Adds Leahy: “Managed accounts are helping to drive the industry toward a daily reporting model. For a fund of funds manager or large institutional investor, the added transparency is only useful if it is timely. Fund of fund managers are looking for daily access to the data set. Transparency on the NAV is not sufficient.”

Platform providers are also working actively to reduce the cost burden by negotiating lower fees with both managers and service providers. “It is very important that our clients should not be overcharged, so we make sure that the management fee of about 2 per cent charged on our managed accounts covers the compensation of both the hedge fund manager and CASAM,” says François-Régis Bocqueraz, head of fund relations and selection at Crédit Agricole Structured Asset Management.

“At the same time we seek to minimise the overall cost attached to our funds’ operational architecture – the expenses relating to the right administrator, valuation agent, directors and other quality service providers can become quite significant when you add them all up. Most managed account platforms have been quite good at minimising these costs because of their scale as well as long-standing privileged relationships with premier service providers.

“The independent valuation, risk management and reporting and the segregation of assets come on a single platform at a charge not materially different from that of a direct investment in a hedge fund. At CASAM, we believe a managed account’s cost should be approximately equal to that of the hedge fund it seeks to replicate.”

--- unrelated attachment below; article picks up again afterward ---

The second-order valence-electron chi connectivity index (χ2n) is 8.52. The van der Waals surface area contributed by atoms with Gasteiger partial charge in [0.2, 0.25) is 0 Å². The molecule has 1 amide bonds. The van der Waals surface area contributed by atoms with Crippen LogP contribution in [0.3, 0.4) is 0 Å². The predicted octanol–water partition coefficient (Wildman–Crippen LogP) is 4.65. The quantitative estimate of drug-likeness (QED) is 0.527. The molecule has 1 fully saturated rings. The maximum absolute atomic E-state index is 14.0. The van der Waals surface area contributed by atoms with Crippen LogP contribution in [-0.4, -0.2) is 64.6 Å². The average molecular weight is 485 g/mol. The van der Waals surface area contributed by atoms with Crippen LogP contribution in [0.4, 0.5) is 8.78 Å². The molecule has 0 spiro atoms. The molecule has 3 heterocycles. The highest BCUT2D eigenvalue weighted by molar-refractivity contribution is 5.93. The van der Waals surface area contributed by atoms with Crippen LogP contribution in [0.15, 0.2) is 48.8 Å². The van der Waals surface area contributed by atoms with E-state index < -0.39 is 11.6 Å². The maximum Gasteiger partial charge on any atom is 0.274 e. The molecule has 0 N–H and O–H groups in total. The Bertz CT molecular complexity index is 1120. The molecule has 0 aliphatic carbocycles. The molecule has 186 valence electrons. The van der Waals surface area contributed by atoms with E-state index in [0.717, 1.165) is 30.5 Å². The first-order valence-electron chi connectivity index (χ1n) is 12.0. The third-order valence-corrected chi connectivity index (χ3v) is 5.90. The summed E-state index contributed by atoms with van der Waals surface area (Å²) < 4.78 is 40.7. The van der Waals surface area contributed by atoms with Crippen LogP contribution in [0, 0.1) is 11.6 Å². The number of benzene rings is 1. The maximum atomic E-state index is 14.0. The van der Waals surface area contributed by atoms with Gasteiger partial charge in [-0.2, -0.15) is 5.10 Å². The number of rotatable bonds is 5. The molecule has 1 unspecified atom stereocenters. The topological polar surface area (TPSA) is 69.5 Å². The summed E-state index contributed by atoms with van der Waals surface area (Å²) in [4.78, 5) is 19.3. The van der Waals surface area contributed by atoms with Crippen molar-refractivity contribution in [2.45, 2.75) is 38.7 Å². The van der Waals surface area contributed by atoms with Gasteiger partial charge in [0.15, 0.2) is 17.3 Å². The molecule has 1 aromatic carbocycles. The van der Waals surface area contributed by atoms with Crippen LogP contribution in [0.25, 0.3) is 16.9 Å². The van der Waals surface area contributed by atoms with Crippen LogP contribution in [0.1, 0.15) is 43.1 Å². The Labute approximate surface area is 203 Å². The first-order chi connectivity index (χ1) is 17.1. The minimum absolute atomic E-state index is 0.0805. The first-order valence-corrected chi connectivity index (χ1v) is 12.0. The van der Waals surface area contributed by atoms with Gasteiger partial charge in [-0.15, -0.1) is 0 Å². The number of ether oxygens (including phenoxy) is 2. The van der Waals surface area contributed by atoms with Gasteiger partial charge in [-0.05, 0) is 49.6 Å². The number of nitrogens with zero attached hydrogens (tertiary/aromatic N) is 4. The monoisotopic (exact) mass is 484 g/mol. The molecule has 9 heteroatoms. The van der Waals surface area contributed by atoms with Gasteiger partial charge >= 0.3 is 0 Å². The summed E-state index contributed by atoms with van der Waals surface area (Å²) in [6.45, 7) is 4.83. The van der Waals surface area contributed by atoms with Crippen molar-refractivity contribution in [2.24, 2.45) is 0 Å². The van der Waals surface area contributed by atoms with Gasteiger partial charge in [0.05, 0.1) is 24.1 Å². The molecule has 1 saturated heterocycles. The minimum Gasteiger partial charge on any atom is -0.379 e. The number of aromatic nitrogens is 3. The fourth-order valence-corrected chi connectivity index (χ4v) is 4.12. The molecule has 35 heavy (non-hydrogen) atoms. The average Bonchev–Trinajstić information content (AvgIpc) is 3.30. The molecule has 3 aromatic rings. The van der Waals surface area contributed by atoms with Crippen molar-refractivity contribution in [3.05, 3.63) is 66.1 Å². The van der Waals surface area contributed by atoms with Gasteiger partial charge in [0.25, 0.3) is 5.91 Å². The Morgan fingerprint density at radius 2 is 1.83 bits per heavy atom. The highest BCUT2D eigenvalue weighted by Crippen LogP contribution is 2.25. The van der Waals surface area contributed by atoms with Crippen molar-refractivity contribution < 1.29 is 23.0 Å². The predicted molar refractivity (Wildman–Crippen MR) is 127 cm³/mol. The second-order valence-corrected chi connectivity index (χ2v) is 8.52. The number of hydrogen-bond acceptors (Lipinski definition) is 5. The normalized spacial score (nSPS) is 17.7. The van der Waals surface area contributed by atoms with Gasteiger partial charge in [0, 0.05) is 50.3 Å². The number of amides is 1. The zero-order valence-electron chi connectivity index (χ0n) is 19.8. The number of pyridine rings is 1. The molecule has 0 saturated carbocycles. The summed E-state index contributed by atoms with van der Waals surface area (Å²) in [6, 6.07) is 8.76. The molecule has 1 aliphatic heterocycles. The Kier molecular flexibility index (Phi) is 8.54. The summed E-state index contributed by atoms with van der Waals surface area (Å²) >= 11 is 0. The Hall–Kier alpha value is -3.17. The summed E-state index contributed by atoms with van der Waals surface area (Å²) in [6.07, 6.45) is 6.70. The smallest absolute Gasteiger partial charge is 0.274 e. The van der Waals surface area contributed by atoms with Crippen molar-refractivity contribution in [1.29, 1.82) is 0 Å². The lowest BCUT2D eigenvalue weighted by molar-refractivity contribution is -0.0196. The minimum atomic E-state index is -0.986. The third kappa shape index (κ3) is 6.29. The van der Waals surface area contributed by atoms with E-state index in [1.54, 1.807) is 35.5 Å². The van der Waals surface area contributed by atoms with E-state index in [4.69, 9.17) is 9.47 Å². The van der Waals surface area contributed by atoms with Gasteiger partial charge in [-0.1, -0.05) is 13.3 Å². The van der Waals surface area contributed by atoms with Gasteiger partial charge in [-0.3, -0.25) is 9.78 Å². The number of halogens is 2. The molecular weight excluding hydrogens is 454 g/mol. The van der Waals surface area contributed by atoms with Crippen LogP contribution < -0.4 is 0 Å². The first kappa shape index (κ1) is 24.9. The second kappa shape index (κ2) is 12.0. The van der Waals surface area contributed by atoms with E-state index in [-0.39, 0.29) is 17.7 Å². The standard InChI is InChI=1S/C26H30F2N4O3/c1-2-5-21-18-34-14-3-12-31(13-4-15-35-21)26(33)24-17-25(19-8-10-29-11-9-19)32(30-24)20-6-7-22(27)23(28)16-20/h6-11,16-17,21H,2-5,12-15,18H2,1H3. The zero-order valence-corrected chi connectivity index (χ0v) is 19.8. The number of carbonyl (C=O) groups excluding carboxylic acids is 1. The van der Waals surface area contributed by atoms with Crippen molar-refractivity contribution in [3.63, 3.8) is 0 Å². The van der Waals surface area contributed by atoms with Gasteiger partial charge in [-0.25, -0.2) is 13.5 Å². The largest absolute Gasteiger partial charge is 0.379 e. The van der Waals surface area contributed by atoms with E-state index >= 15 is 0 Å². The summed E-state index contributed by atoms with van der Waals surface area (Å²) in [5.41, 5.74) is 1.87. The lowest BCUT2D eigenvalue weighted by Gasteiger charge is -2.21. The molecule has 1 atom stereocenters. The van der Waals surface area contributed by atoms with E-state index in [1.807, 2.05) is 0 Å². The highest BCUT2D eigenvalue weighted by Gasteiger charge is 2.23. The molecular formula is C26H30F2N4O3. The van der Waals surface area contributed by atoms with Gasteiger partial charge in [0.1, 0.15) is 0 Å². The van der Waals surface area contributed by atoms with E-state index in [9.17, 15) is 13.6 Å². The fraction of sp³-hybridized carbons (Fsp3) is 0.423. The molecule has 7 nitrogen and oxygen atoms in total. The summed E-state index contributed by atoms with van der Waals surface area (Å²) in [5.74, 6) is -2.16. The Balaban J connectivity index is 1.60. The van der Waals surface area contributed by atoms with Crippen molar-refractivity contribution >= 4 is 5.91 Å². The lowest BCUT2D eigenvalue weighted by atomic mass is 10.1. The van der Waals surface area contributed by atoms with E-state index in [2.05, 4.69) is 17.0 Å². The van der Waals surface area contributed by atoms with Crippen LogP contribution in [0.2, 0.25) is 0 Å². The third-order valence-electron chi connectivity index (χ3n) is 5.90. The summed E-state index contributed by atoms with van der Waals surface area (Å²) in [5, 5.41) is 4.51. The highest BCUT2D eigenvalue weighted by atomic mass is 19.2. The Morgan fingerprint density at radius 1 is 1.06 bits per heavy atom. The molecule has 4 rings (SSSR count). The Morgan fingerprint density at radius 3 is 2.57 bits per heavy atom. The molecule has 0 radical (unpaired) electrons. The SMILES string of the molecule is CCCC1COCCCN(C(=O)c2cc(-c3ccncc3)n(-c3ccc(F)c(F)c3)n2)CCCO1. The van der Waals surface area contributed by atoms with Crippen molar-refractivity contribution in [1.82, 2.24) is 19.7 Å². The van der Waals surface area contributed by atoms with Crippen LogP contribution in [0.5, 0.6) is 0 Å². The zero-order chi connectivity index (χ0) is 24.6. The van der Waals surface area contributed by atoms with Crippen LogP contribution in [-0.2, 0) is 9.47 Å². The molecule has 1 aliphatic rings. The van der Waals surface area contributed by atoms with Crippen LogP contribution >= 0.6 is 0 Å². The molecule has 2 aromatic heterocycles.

Bocqueraz adds: “All in all, the cost of structural risk management is not particularly high in our view. In CASAM managed accounts, savvy investors benefit from the mitigation of operational failure and fraud risk at a minimal cost. In addition, we think change is part of the game even for managed account service providers, and we continuously looking for improvements on the cost front and on the structural front to reduce risk and to optimise costs.”

Denogent argues that the perception that managed accounts were more expensive than direct hedge fund investment is not necessarily based on accurate like-for-like comparison. “It depends on how you measure the true cost of a managed account versus the cost of a flagship fund,” he says. “People concentrate on the management and performance fees, but there are other expenses inherent in funds that can vary from 50 to 600 basis points. The problem is that very few people have done a proper cost analysis of investing in a flagship fund and through a managed account.

“To set up managed accounts you need a certain level of scale to be cost-effective, but that’s just about the direct costs. What about the indirect costs such as fraud? Various fund of hedge funds managers that have been affected by scandals such as Madoff are now switching to investment through managed accounts. You have to factor in not only the direct cost of frauds and blow-ups to their portfolios but the reputational cost. How do you quantify that?”